A well-organised and targeted attack is underway against our national defence, and few seem to care.
With military procurement and equipment in complete disarray – through sheer incompetence – faceless people have embarked on a three-pronged assault to further disarm us by preventing the capable from joining and persuading those who are effective within to leave. In the last few days, we have seen the Defence Secretary beginning to question who, and with what mandate or authority, has decided to change the face of the defences of the United Kingdom. It is his job after all. Any government’s primary responsibility is to defend the nation.
The vital elements of this attack are first, to block recruitment by discouraging the majority of the population (who have defended the nation for centuries). At the same time, there is the focus on diversity, targeting recruitment on sections of the nation who have no interest whatsoever in joining the military, culturally, for religious reasons or because they are assured that any show of patriotism is a manifestation of white supremacy.
Prong two: demoralise, isolate and shame the undesirables – those who, under Air Chief Marshal Wigston, were described in an email as “useless white male pilots” – so that they leave in droves.
Prong three: lower security clearance standards to make it much easier for our enemies to infiltrate our military. One of the last missives was clear that it wished to, “challenge SC [security clearance] requirements” to boost representation in the intelligence and officer corps, positions which have “uncontrolled access to secret assets”.
This last element is perhaps the most dangerous. On Saturday night, a number of Emirati officers and a Bahrani officer were, with others, slaughtered at the General Gordon in Mogadishu reportedly by those they sought to train. Security clearance standards had been lowered. The al-Qaeda-linked militant group al-Shabab has since claimed responsibility.
Ships which have just been refurbished at great expense are being decommissioned. The Navy can’t take part in Nato exercises, much less deploy effective assets to the Red Sea to protect our own and international shipping from missile and interception attacks by the Iranian backed Houthi Rebels because of a lack of sailors. It has sought to reinforce failure by redeploying marines and sailors to become diversity and inclusion officers to enhance the “lived experience” of personnel amid ongoing recruitment challenges in manning its ships, rather than actually manning the ships.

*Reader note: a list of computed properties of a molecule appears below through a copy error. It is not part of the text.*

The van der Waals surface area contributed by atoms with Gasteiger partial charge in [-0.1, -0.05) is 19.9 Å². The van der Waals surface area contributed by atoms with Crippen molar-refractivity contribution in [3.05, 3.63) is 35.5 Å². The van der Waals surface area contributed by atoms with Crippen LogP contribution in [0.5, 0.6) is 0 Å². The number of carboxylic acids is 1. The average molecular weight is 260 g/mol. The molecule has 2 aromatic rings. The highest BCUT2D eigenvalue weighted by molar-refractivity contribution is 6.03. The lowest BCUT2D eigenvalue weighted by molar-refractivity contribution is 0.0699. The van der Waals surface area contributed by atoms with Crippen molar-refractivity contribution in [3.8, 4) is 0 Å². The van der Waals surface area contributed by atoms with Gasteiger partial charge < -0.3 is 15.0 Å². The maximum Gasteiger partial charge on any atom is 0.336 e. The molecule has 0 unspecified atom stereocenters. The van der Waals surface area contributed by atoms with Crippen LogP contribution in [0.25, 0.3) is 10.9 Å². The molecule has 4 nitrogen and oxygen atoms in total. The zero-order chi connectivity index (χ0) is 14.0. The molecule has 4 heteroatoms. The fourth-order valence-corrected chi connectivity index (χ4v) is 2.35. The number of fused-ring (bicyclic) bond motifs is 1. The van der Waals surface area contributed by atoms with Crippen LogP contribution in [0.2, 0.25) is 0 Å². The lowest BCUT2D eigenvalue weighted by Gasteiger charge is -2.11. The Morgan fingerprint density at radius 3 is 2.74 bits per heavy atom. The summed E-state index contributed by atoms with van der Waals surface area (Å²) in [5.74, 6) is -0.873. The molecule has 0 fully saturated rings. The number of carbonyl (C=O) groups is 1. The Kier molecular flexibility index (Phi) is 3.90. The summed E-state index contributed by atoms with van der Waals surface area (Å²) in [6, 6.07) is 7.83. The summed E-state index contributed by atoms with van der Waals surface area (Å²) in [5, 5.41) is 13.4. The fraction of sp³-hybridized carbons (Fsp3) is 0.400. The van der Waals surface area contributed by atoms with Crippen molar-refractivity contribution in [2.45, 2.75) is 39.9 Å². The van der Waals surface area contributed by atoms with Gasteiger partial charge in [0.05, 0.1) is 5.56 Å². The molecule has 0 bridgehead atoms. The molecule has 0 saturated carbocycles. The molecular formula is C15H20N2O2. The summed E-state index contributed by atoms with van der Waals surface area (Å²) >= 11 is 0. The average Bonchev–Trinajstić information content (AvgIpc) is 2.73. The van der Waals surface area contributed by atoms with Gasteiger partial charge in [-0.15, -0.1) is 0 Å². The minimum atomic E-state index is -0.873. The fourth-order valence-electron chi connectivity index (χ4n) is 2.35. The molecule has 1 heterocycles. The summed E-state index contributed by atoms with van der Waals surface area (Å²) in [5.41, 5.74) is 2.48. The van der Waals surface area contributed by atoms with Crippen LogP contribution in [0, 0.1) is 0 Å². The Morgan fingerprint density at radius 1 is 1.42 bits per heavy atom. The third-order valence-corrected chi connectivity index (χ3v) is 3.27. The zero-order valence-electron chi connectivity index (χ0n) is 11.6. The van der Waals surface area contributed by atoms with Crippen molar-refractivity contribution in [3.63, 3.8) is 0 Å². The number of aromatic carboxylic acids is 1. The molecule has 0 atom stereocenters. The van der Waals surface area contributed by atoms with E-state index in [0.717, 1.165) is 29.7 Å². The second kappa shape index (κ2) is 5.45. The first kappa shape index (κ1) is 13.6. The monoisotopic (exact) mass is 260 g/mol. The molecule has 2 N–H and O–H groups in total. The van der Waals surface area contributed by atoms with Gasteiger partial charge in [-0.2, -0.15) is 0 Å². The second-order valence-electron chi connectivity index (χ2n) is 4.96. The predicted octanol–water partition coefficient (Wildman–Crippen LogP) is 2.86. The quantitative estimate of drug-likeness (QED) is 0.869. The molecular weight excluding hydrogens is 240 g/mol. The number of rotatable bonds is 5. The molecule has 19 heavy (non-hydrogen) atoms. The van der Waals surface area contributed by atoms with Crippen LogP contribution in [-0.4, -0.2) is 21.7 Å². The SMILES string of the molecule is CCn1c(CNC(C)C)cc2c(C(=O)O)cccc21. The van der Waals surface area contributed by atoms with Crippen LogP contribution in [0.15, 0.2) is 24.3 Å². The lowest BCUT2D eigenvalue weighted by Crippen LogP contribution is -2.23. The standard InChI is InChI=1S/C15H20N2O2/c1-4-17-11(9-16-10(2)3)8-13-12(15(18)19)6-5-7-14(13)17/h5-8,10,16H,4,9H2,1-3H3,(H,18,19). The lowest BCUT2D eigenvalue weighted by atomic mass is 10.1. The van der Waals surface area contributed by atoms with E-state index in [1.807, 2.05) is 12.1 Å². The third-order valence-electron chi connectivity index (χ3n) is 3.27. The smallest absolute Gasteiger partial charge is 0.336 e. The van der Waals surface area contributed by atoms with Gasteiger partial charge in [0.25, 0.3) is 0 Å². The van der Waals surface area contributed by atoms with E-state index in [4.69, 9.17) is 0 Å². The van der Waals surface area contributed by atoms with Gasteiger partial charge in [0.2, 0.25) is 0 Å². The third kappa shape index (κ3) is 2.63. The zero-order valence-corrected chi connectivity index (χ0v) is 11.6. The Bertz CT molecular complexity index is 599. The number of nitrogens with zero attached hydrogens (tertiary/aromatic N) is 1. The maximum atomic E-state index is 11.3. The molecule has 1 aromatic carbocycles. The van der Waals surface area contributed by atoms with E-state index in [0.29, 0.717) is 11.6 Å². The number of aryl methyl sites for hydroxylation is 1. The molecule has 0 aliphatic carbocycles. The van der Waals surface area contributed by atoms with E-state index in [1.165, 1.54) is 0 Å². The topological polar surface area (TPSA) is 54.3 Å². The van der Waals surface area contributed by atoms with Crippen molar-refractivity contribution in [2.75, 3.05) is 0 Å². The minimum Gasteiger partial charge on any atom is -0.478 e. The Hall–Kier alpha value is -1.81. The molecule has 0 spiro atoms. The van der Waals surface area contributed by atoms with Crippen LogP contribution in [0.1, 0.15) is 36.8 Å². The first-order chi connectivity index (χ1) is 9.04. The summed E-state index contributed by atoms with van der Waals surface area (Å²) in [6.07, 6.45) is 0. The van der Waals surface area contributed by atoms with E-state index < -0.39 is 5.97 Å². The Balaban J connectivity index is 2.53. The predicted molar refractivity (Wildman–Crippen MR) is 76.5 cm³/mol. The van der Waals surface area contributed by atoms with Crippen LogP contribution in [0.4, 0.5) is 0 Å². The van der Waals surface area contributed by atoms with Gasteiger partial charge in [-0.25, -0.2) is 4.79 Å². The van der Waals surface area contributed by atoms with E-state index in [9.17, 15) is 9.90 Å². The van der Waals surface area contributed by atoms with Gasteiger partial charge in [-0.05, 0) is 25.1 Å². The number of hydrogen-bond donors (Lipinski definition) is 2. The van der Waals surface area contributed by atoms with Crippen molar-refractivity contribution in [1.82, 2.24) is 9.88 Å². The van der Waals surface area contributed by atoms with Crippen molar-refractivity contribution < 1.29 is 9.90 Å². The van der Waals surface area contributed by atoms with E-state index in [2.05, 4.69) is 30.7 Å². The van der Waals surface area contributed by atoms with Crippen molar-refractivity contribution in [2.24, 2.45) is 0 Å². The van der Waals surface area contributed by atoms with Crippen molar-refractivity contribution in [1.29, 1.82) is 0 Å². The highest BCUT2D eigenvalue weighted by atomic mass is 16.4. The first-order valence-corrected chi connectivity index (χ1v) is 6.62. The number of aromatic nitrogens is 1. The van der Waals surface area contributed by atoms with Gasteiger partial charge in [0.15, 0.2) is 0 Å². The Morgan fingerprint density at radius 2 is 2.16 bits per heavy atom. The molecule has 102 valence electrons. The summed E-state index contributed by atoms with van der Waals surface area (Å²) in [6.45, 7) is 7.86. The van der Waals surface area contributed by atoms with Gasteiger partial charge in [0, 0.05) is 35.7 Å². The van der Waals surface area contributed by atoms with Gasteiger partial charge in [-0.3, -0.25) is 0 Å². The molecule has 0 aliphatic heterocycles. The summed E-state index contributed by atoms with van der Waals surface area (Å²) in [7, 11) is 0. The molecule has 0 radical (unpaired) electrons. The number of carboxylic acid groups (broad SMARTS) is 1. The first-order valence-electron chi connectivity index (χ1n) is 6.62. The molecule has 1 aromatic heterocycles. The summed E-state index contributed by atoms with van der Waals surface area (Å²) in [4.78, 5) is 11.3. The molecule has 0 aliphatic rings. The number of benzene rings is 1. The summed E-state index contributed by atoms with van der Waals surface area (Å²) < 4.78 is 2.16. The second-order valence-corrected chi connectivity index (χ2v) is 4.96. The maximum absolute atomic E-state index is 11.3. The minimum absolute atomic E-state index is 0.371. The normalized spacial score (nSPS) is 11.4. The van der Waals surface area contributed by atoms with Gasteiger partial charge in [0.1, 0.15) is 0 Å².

What remains of the Army is barely workable – of the 72,000 in its workforce around half have been medically downgraded. The drive to introduce females into frontline units carrying combat loads over long distances has, not surprisingly, taken a shocking toll on their frames. The state of Army equipment is perilous, too. We effectively have no artillery systems since the AS 90s were given to the Ukrainians along with a lump of the ammo and the new system is not in service. A disastrous defence procurement programme has reportedly seen just 44 of an ordered 589 armoured fighting vehicles delivered to the MoD – a decade after bosses signed the £5.5 billion contract.
But it is the lack of tanks that worries me. Last year it was disclosed that the UK has just 157 Challenger 2 main battle tanks (MBTs) either on or available to undertake operations within a 30-day work-up period, out of a theoretical fleet of 227 vehicles. The figure was disclosed during a UK Defence Committee session on March 8. But now it is believed to be much worse. It has been announced that the Ministry of Defence has 93 diversity networks. Today, we don’t have that many working Challengers 2s!
The RAF is a glimmer of light. I attended the Chief of the Air Staff’s Conference late last year. They are recovering from the woke policies that rocked them and I found them confident and focused under the new leadership of Air Chief Marshal Sir Rich Knighton.
The nation demands answers and for these subversive networks to be dismantled. Recruitment is achievable. I took command of a battalion of 250 men under strength of its paper strength of 700. In the Royal Irish we did our own recruitment and with two years were at full strength – with Irishmen. Today that is not possible, due to the contract we have with our outsourcing specialist. They have admitted that they will not reach their targets yet again this year and have suggested recruiting people with visible tattoos, hayfever and eczema in their desperation. I despair. We are as a nation, defenceless. Over to you Grant Shapps.
Colonel Tim Collins is a former British Army officer who served with the SAS and as commander of the Royal Irish during the invasion of Iraq in 2003, when his before-battle speech to his soldiers made headlines around the world